What did the Cowboys do, exactly? The quick version is that they leaked their intention to move on from Amari Cooper only to turn right around and highlight how important it is for them to retain Michael Gallup and Dalton Schultz (who now have leverage against them by way of the Amari news since what goes up must come down). On Sunday a report emerged that people around the NFL thought that defensive end Randy Gregory might not be leaving the team which did offer some sort of confidence, but while this has all been going on another matter has needed addressing.
The seemingly-inevitable release of Amari Cooper is only one of two notably unpopular decisions that Jerry Jones and Stephen Jones may make this offseason. In addition to potentially saying goodbye to their top wide receiver, the Cowboys brain-trust has also been dropping bread crumbs about a potential departure of a pass rusher as well.
On Sunday evening they dropped more than some crumbs. This is about as big as a slice.
The Dallas Cowboys reportedly asked DeMarcus Lawrence to take a pay cut and he allegedly said no, putting his future with the team in doubt
Speaking of slices, it seems that the Cowboys are in the mood for them as they asked DeMarcus Lawrence to slice off a piece of what he is making with them, as in his salary.
According to The Dallas Morning News, the Cowboys asked Lawrence to take a pay cut. He predictably said no.
Among the Cowboys’ highest-paid players, quarterback Dak Prescott has job security, wide receiver Amari Cooper does not and apparently defensive end DeMarcus Lawrence doesn’t as well.
While team officials are close to releasing Cooper, who will have a $20 million base salary guaranteed if he’s on the roster March 20, Lawrence is in a different situation.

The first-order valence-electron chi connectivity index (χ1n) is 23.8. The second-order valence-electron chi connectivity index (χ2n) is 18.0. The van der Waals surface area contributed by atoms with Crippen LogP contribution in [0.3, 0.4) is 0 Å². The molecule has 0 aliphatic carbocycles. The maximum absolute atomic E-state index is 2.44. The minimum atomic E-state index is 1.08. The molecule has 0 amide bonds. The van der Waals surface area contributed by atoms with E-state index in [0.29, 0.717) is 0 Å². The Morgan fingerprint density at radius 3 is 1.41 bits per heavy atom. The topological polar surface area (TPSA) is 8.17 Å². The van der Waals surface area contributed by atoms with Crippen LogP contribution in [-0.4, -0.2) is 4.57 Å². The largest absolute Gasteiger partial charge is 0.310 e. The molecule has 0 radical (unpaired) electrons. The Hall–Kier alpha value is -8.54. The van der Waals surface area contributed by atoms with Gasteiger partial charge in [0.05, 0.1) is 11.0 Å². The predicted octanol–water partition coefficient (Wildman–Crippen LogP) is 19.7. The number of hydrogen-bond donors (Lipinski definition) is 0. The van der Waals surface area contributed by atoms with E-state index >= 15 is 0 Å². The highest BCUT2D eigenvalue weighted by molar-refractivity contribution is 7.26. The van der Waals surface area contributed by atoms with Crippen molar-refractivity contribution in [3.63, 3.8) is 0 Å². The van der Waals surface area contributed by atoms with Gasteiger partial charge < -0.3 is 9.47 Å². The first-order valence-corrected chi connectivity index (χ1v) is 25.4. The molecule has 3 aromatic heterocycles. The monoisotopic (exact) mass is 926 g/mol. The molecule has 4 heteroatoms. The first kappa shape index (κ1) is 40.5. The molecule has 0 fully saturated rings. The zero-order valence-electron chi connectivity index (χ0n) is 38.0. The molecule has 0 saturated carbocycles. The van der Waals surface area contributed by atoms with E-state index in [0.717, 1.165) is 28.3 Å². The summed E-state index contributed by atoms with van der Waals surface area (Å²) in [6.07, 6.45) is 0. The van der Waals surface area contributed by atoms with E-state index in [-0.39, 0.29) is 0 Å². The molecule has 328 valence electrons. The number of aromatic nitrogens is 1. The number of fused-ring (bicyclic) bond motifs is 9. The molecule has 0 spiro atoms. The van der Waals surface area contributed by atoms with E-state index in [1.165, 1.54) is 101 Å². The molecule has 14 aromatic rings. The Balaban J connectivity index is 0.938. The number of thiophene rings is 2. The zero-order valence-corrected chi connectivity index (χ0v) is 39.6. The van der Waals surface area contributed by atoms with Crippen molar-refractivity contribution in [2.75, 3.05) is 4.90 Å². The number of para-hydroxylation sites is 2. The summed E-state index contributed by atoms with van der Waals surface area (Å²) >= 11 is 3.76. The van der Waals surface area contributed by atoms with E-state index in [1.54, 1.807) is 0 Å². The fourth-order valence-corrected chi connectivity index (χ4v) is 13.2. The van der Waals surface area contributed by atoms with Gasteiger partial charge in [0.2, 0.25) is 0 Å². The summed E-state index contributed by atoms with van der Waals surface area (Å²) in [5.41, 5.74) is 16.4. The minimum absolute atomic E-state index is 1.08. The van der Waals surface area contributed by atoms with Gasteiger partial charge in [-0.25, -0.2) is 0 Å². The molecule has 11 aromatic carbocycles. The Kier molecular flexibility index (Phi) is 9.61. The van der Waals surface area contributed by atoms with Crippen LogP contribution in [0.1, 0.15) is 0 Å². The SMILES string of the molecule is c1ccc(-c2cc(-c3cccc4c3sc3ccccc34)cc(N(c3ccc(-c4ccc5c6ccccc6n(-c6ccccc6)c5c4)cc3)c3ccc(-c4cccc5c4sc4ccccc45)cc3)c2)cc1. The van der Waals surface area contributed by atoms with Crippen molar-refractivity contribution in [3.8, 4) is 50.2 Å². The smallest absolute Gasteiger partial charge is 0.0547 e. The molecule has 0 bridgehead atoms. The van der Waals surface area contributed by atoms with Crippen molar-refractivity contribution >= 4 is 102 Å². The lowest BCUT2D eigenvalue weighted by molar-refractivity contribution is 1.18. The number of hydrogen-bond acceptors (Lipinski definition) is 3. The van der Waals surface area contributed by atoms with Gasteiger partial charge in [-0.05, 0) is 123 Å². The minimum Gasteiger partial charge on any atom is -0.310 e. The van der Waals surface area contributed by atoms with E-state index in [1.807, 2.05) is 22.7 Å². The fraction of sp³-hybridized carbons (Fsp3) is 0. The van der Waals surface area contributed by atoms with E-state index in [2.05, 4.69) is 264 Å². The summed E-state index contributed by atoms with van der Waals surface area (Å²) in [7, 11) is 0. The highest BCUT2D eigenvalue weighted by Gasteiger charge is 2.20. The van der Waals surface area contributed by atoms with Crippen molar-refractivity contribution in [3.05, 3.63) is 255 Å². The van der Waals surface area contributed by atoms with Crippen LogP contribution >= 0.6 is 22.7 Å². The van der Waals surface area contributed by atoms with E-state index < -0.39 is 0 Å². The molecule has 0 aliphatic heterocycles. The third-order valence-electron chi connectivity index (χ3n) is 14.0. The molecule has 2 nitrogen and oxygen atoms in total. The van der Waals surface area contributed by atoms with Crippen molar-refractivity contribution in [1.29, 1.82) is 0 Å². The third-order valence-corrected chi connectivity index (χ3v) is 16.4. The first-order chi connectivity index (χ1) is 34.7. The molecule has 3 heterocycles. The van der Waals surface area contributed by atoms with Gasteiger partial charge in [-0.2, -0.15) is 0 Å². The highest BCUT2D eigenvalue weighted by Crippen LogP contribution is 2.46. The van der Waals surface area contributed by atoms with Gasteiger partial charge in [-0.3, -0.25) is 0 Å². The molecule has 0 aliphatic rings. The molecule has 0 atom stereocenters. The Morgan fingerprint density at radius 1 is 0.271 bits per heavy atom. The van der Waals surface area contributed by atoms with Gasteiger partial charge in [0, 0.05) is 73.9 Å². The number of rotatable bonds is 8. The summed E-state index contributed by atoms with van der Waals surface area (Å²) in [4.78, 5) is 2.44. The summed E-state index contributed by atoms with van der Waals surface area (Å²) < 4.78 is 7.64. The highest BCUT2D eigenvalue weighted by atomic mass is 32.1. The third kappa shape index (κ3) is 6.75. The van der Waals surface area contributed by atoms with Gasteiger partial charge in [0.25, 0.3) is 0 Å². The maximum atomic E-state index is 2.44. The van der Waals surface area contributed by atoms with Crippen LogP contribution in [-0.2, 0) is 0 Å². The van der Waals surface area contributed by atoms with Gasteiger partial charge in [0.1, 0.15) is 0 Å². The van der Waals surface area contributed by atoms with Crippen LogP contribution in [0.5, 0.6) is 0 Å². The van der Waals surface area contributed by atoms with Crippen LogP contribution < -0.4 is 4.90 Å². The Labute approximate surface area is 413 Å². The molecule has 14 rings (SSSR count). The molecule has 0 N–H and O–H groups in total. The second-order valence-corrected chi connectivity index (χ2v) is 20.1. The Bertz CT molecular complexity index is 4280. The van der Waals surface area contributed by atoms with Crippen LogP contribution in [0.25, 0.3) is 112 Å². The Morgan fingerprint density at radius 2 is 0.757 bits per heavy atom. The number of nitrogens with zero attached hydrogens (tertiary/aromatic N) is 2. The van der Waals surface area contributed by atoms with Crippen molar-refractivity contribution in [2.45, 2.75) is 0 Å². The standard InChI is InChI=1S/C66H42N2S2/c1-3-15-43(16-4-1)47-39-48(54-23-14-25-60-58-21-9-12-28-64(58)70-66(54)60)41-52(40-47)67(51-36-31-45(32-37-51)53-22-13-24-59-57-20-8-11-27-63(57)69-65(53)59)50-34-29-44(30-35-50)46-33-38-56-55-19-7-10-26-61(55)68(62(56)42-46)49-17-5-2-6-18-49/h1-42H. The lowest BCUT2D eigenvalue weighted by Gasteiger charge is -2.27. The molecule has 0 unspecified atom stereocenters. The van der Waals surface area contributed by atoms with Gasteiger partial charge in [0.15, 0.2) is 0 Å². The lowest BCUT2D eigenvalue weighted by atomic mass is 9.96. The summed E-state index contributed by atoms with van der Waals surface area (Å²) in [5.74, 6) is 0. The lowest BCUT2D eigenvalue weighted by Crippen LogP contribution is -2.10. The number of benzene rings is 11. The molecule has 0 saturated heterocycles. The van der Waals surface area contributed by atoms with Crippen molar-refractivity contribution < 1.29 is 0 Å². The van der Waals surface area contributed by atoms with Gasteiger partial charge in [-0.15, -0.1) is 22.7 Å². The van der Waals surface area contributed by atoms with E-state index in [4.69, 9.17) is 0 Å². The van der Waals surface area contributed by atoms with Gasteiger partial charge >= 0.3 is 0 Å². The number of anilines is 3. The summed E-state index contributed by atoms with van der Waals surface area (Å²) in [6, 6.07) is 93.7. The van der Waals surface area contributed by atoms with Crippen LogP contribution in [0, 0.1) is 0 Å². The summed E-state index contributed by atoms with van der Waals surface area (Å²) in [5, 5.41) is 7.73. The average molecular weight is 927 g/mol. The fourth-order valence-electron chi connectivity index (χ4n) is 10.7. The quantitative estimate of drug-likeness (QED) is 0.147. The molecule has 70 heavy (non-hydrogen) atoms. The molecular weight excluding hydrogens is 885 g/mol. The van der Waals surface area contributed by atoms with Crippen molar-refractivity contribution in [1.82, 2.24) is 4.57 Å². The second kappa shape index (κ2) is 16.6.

Lawrence is considered the Cowboys’ best pass rusher and most expensive, seeing as he’s scheduled to make $19 million in 2022, which is the second-highest salary on the team. However, multiple sources said the team asked Lawrence to take a pay cut, which he refused.
Normally when a player rejects a pay cut he’s soon to be released.
It is true that releasing Lawrence could save $19M against the salary cap (a post-June 1st designation would leave $8M in dead cap space next season), but at what other cost?
The Cowboys are already on the precipice of watching their top wide receiver walk away. Why would they purposefully, willingly, and consciously do this at the all-important position of pass rusher?
While many will argue that Lawrence is actually not that impactful due to his lack of sack numbers, most would agree that this team is worse without him. Cutting him as well as Amari Cooper in an offseason directly preceding a year where so much is on the line would be unwise.
Stephen Jones and Co. will do their best to sell this as doing what is best for the team considering Lawrence’s pending cap number for this season; however, that conveniently leaves out the responsibility that he has to bear. Lawrence is on the books for a huge contract that he signed in 2019, but that came only after the Cowboys refused to be forward-thinking with his contractual status. They placed the franchise tag on him in 2018, he called their bluff and won, tried to tag him again in 2019, and then he used the leverage he had ad the time to get a big payout. That’s not DeMarcus Lawrence not caring about the team, that’s DeMarcus Lawrence looking out for himself and playing the game better than a group that is supposed to be professionals at this.
This offseason could end up being rather frustrating.
Should the Dallas Cowboys cut DeMarcus Lawrence?
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